Short Review Fujitsu Esprimo Q1510 Mini PC
Mac Mini Alternative?
Fujitsu has offered similarly small mini PCs as Apple's Mac Mini for several years. We have looked at the latest completely reworked series and describe for whom such a device might be of interest.
At the moment, Fujitsu offers its latest models in 4 different configurations, which mainly differ in terms of CPU, operating system, drives and RAM equipment. The top model Q9000, for about 900.00 euro, has a Core i5-520M incl. Intel's HD graphics. BluRay (read), 500 GB hard disk, Windows 7 Professional / XP and a 4 GB RAM. Our Q1510 test model is the lower priced starter configuration for 555.00 euro with an Intel Celeron P4500 (DualCore, 1.86 GHz), Intel HD graphics, a 320 GB 2.5 hard disk.
|Device||Fujitsu Esprimo Q1510|
|CPU + Graphics||Intel Celeron P4500 / Intel HD|
|RAM||1x 2GB DDR3 (1 slot free)|
|Hard Disk||Hitachi HTS545032B9A|
|Capacity, Cache, RPM||320GB, 8MB, 5400|
|Interfaces||6x USB/ 1x eSata/ cardreader|
|Dimensions||165 (B) x 168 (T) x 57 (H) mm|
|LAN / W-LAN||Gigabit-LAN / n.a.|
|Miscellaneous||Mouse, remote control|
|Operating System/ Software||Windows 7 HP 64bit|
|Price (street)||ca. 550.00 Euro|
The case is about as compact as the Mac Mini's with 165 x 168 x 57 mm and a 1.27 kg test weight. The black plastic with a protruding metal bezel, which makes up the angular case, doesn't bid anything especially appealing in looks or feel, but can convince with an overall good stability. We didn't like the flush interfaces on the case front as much, as they allow an unpleasant view into the technology. Nor did we appreciate the not easy to care for black high-gloss surfaces.
The port distribution, which isn't only limited to the rear, was pleasing right away. We found two easy to access USB ports (29.2 MB/s), the cardreader (SD 19 MB/s) and the power button on the fron beside the mandatory slot in multi DVD+-R drive. A gigabit LAN, eSATA (88.4 MB/s), 4 further USB ports and the Kensington preparation is built in on the rear. You'll have to forgo on WLAN and Bluetooth in the basic configuration.
You are supplied with Windows 7 Home Premium 64 bit and Fujitsu grants a two year manufacturer's warranty. A mouse and a multimedia remote are also found in the scope of supplies. Unfortunately, the correlating receiver isn't integrated into the case as elegantly, but has to be connected as a USB extension externally.
We only found notebook components in the mini PC's case. Intel's HM55 chip set serves as the basis, which is equipped with an Intel Celeron P4500 (1.86 GHz, dual core, Arrandale, no hyperthreading, no turbo boost) processor and integrated Intel HD graphics. A 2 GB DDR3 1066 MHz RAM is built in, a second module can be inserted into the free memory slot. A maximum of 8 GB (2x4 GB) are possible.
The 320 GB hard disk from Hitachi rotates with 5400 rpm, is sufficiently fast (average of 53.1 MB/s) and has enough memory for many tasks. If you need more, you can turn to one of the superior equipped alternatives or extend the memory with an external fast eSATA.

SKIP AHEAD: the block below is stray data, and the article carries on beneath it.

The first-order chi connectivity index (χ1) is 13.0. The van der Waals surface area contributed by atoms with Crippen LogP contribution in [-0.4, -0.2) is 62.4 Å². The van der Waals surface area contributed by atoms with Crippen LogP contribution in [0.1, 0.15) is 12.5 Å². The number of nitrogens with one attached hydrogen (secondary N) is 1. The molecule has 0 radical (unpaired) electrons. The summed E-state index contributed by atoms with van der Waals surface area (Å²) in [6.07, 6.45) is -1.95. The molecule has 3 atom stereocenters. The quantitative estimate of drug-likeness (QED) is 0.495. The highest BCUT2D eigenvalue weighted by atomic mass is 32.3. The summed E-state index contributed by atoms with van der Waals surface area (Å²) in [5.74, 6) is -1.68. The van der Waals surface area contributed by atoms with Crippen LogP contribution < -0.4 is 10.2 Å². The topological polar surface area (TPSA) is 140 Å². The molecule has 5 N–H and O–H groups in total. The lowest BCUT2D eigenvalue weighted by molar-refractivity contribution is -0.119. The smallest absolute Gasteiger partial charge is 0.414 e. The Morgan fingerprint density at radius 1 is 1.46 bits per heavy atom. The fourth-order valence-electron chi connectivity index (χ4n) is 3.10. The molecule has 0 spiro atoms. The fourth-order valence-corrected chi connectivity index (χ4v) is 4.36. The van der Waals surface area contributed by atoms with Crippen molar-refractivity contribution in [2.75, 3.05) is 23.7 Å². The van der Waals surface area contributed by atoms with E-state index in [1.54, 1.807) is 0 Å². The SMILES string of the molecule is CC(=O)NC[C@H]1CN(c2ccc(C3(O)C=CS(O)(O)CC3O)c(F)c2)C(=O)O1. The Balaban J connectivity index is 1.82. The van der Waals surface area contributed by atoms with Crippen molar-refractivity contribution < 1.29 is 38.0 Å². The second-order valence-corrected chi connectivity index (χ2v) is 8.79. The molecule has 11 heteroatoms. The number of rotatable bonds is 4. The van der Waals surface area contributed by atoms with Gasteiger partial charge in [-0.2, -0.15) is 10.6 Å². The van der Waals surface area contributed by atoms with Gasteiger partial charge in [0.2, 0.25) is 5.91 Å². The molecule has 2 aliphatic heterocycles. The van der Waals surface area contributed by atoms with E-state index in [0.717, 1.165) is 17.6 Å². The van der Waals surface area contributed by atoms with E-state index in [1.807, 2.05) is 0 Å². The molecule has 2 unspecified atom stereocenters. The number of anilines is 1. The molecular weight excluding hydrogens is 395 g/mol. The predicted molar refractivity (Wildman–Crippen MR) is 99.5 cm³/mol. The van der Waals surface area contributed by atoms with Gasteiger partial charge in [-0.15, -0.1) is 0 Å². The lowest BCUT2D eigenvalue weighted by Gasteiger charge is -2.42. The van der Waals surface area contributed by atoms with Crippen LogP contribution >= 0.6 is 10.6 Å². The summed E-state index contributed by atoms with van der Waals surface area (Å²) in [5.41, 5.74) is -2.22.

The system's performance is within the expected field and certifies the Esprimo Q510 good office qualities. The application performance, which we assess with the PCMark Vantage benchmark (3297 points) amongst others, is good and has sufficient performance reserves for the usual office, communication and common image editing tasks. Reference tests with Photoshop Elements 7, Open Office 3.1 and Skype verified this impression.
CPU biased tasks, such as converting, rendering, etc., can be executed, but partly need a bit more patience in comparison to stronger Core ix processors. The Intel Celeron P4500 computing unit converts, for example, MP3 songs in a 22.5-fold velocity into an AAC format via iTunes.
The integrated Intel HD graphic unit is, as usual, not suitable for current 3D games. Merely older and less demanding games should be playable in reduced settings. The graphic chip has enough capacity for FullHD video rendering and even played our test videos from the hard disk smoothly. Movies were transmitted clearly, including the sound, to an LCD T.V. The DVD movies rendered via drive didn't emit any irregularly loud drive noise and were always drowned out by the case's fan. This way, a multimedia center can be favorably set up with the matching software and the included remote.
|Interfaces USB/eSata/ SDHC||29,2/ 88,4/ 19 (all in MB/s)|
|Dhrystone/ Whetstone||15781/ 10767|
|WPrime 32/ 1024||61/ 1921|
|Cinebench R10 64bit single/ multi/ OpenGL||2533/4826/1458|
|Cinebench R11.5 CPU 64bit||1.16|
|SuperPi 1M/ 2M/ 32M||24/ 56/ 1284|
|Wprime 32M/ 1024M||37/ 1140|
|PCMark Vantage 64bit||3297|
|HD Tune read (MB/s) max./ min./ Schnitt||75,9/ 14,1/ 53,1 (MB/s)|
|Power Consumption idle / load||19,1 watt / 41,7 watt|
The noise development is quite moderate in comparison to full-fledged desktop computers, but can't come close to an almost silent Mac Mini or very quiet Ion nettops, such as Acer's Revo 3610. The fan always whirrs and can sometimes even get fairly unpleasant under load. This aspect is rather secondary when used as a multimedia center with an appropriate distance from the user, but it can get annoying when the Esprimo is used for its purpose as an office PC on the desk.
The Esprimo Q1510 is a compact mini PC that can already be used well as a media center aside from its office qualities even in the basic configuration. The mite convinces with sufficient performance, good interface placement and a good value for money ratio. The perpetually running fan and the unfavorably manufactured connections on the front aren't as pleasing. More CPU performance, BluRay and wireless modules are available for those who need these in the other, but more expensive, configurations.